Today’s dedication of a new ‘flying intensive care unit’ by the Royal Flying Doctor Service (RFDS) marks the start of a five-year wave of investment by the RFDS in the communities of South and Central Australia.
The $7 million aircraft, Foxtrot–X-ray–Juliet (VH-FXJ), is the first of five new medically-equipped Pilatus PC-12 aircraft to replace five ageing aircraft. In addition, the RFDS will take delivery of SA’s first permanently configured aeromedical jet in three years’ time.
VH-FXJ features state-of-the art avionics and emergency services communications technology, and will replace an aeromedical aircraft which has served the SA community for the past 13 years and transferred more than 10,000 patients.
“Like its predecessor – and the other aeromedical aircraft in our fleet – VH-FXJ will assist two South Australians every day for the next decade, and I can’t think of a better return on investment,” David Hills Chairman of RFDS Central Operations, said at the official dedication ceremony of the VH-FXJ.
Australian company Redflow is charged up to meet growing demand for robust long-life batteries that enable both homes and businesses to store electricity generated by their solar panels.
A recent report by the Climate Council states that Australia is predicted to become one of the world’s largest markets for battery storage due to its high cost of electricity, the large number of households with solar panels and Australia’s excellent solar resources. The research by Morgan Stanley says that half of surveyed households were interested in solar systems with battery storage on the basis of $10,000 battery systems with a payback of 10 years, creating a market potentially worth $24 billion.
This means Australia is becoming a battery battleground with global giants such as Tesla and Enphase targeting it as an early market for their respective batteries.
Redflow, an Australian Stock Exchange-listed company (ASX:RFX) which has commercialised its innovative flow battery for use by enterprise, business and residential customers, welcomed this global focus on Australia as the sign of a market that is taking off.
Redflow Chairman Simon Hackett said Tesla’s entry into the market in mid 2015 had made the energy storage market “sexy”. “I believe that, in future years, 2015 will be seen as the year that the renewable-energy storage sector hit its inflection point,” he said.
Australian energy storage specialist Redflow has advised the country’s beleaguered mining companies to deploy renewable energy with on-site power storage to cut energy costs at remote mine sites.
As iron ore and coal prices have halved while metals such as copper and aluminium fell to near six-year lows, miners are increasingly looking for ways to maintain their profitability or even viability.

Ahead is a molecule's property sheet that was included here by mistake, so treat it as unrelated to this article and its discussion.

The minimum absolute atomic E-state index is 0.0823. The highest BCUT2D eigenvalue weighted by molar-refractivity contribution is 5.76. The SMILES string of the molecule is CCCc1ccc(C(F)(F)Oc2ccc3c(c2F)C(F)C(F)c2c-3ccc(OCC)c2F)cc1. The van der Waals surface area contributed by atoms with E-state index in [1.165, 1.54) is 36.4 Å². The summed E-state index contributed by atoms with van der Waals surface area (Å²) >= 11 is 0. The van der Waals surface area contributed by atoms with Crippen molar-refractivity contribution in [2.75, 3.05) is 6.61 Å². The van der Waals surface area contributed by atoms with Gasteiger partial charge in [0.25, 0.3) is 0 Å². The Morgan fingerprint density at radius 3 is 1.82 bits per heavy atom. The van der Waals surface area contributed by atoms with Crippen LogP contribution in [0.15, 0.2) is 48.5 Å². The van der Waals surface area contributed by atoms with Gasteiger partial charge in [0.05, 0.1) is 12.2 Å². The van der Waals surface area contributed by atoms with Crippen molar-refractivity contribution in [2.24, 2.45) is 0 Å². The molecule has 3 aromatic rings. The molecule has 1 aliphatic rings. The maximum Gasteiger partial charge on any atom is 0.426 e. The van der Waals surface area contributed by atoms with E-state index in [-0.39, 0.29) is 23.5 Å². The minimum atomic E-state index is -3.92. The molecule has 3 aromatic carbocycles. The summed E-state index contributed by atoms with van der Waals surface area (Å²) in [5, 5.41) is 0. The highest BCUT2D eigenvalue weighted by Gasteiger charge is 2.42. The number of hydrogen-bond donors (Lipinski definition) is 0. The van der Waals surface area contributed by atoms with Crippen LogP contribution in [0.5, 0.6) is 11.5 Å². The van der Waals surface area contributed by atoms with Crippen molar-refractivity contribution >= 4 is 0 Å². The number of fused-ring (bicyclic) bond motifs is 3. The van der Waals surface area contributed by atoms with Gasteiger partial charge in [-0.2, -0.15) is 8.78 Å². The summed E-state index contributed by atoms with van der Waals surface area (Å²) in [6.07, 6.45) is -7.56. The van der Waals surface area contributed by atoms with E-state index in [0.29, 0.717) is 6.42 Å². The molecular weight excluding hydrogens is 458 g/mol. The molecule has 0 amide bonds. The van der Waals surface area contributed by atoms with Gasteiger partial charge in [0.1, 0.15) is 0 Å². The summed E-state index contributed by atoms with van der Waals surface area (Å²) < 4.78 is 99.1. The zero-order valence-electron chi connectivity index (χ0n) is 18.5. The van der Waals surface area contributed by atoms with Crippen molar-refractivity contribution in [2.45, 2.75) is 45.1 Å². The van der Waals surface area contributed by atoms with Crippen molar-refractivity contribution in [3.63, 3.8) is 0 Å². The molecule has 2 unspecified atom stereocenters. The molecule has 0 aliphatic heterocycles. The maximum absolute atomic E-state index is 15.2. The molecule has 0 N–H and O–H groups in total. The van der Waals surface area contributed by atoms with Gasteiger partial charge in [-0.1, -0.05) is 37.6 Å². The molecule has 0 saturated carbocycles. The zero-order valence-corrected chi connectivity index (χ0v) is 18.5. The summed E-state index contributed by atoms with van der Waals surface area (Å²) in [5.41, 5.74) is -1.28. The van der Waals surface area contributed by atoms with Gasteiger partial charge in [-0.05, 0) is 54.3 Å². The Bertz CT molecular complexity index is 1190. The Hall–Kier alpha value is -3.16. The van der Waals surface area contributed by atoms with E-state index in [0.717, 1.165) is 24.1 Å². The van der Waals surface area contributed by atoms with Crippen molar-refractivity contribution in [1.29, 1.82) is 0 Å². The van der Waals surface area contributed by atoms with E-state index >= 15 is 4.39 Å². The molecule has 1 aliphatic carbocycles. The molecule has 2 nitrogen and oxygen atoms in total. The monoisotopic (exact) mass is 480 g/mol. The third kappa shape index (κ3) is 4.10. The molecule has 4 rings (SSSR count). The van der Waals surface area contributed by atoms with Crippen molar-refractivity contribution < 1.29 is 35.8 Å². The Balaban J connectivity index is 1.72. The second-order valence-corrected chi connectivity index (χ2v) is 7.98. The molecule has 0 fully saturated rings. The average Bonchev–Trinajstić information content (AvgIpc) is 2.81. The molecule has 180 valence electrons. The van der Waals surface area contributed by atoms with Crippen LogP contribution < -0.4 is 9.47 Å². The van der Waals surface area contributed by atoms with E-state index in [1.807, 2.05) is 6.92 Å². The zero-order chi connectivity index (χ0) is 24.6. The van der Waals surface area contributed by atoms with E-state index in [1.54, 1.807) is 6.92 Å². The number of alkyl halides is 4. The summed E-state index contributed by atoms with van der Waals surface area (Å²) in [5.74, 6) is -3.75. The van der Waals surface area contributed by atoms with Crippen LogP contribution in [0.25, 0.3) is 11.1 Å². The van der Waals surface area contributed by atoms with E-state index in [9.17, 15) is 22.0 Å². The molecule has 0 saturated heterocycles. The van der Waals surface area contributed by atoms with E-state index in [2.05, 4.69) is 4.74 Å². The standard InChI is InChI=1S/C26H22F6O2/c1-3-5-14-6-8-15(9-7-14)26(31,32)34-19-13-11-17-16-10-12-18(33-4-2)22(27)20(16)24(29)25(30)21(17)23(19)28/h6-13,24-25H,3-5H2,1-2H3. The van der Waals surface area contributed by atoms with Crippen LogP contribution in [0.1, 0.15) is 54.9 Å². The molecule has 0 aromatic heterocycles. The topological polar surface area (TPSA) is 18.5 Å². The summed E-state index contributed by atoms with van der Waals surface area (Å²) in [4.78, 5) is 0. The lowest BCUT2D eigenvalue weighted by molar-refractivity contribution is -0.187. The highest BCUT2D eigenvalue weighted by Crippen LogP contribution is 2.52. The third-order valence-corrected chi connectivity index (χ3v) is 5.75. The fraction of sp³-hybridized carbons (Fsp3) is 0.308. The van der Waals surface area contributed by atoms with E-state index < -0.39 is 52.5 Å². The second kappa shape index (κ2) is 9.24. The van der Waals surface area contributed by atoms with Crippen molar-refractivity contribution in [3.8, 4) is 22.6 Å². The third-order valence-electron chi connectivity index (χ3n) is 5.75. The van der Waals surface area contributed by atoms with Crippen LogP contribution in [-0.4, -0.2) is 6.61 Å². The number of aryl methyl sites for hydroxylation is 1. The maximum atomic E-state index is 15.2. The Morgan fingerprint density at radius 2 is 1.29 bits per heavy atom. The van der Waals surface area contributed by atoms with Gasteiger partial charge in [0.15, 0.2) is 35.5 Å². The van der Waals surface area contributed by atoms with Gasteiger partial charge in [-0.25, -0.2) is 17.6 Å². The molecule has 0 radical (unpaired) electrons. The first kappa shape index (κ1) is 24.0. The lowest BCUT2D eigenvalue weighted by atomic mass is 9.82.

Redflow is an Australian Stock Exchange-listed company (ASX:RFX) that has developed and commercialised innovative Zinc-Bromide Modules (ZBMs) flow batteries that can be used everywhere from individual homes to grid-scale storage applications.
Redflow CEO Stuart Smith said that embracing renewable energy coupled with energy storage could assist miners to drive down the cost of their energy expenditure. “Despite mining’s current decline, Australia will remain a major supplier of coal, iron ore and metals well into the future,” he said.
Centrify, the leader in securing enterprise identities against cyberthreats, has formed technology integration partnerships with five leading cloud access security brokers (CASBs): CloudLock, Elastica, Imperva, Netskope and Skyhigh Networks, which are all active in Australia.
These integrations – coupled with Centrify’s proven leadership in end user and privileged user identity security — enable IT to confidently deploy cloud applications to all employees, while staying safe, secure and compliant.
SaaS applications like Salesforce.com, Office 365, Dropbox, Box, Google Apps and more are now a compelling option for enterprises looking to streamline their business and increase productivity. But as employees access those apps through their own devices, and from outside the corporate network, organisations are increasingly exposed to security risks.
Centrify, the leader in securing enterprise identities against cyberthreats, today announces it has been selected as a Premier Partner in Dropbox’s new Partner Network.
Centrify offers a best-in-class Identity-as-a-Service (IDaaS) solution for Dropbox for Business that provides secure single sign-on, automatic user provisioning and mobile device management.
As part of this partnership, Centrify will integrate with Dropbox on two new security initiatives: Cloud Access Security, through integrations with mutual Cloud Access Security Broker (CASB) partners, and Enterprise Mobility Management (EMM). Centrify is also a sponsor at Dropbox Open on November 4 in San Francisco.